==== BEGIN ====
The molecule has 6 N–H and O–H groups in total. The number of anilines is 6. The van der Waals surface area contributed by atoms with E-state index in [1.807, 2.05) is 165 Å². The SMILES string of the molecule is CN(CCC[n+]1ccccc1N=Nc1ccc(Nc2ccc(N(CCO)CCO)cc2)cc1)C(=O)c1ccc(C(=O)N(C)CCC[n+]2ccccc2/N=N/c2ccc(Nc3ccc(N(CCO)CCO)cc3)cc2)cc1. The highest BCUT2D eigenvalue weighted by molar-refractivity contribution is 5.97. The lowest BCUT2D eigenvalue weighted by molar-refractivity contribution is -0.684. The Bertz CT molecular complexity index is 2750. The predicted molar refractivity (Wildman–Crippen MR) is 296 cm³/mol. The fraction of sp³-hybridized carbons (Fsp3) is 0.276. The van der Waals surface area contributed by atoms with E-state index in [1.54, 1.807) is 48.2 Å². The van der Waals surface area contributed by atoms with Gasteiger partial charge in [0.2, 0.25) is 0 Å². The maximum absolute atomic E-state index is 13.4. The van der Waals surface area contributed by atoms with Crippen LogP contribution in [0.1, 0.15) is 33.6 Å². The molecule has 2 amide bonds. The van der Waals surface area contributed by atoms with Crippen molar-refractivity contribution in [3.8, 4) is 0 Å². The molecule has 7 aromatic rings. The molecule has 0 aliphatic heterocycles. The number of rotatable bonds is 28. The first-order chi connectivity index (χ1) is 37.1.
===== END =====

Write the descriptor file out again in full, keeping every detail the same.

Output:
The molecule has 6 N–H and O–H groups in total. The number of anilines is 6. The van der Waals surface area contributed by atoms with E-state index in [1.807, 2.05) is 165 Å². The SMILES string of the molecule is CN(CCC[n+]1ccccc1N=Nc1ccc(Nc2ccc(N(CCO)CCO)cc2)cc1)C(=O)c1ccc(C(=O)N(C)CCC[n+]2ccccc2/N=N/c2ccc(Nc3ccc(N(CCO)CCO)cc3)cc2)cc1. The highest BCUT2D eigenvalue weighted by molar-refractivity contribution is 5.97. The lowest BCUT2D eigenvalue weighted by molar-refractivity contribution is -0.684. The Bertz CT molecular complexity index is 2750. The predicted molar refractivity (Wildman–Crippen MR) is 296 cm³/mol. The fraction of sp³-hybridized carbons (Fsp3) is 0.276. The van der Waals surface area contributed by atoms with E-state index in [1.54, 1.807) is 48.2 Å². The van der Waals surface area contributed by atoms with Gasteiger partial charge in [0.2, 0.25) is 0 Å². The maximum absolute atomic E-state index is 13.4. The van der Waals surface area contributed by atoms with Crippen LogP contribution in [0.1, 0.15) is 33.6 Å². The molecule has 2 amide bonds. The van der Waals surface area contributed by atoms with Crippen molar-refractivity contribution in [3.8, 4) is 0 Å². The molecule has 7 aromatic rings. The molecule has 0 aliphatic heterocycles. The number of rotatable bonds is 28. The first-order chi connectivity index (χ1) is 37.1.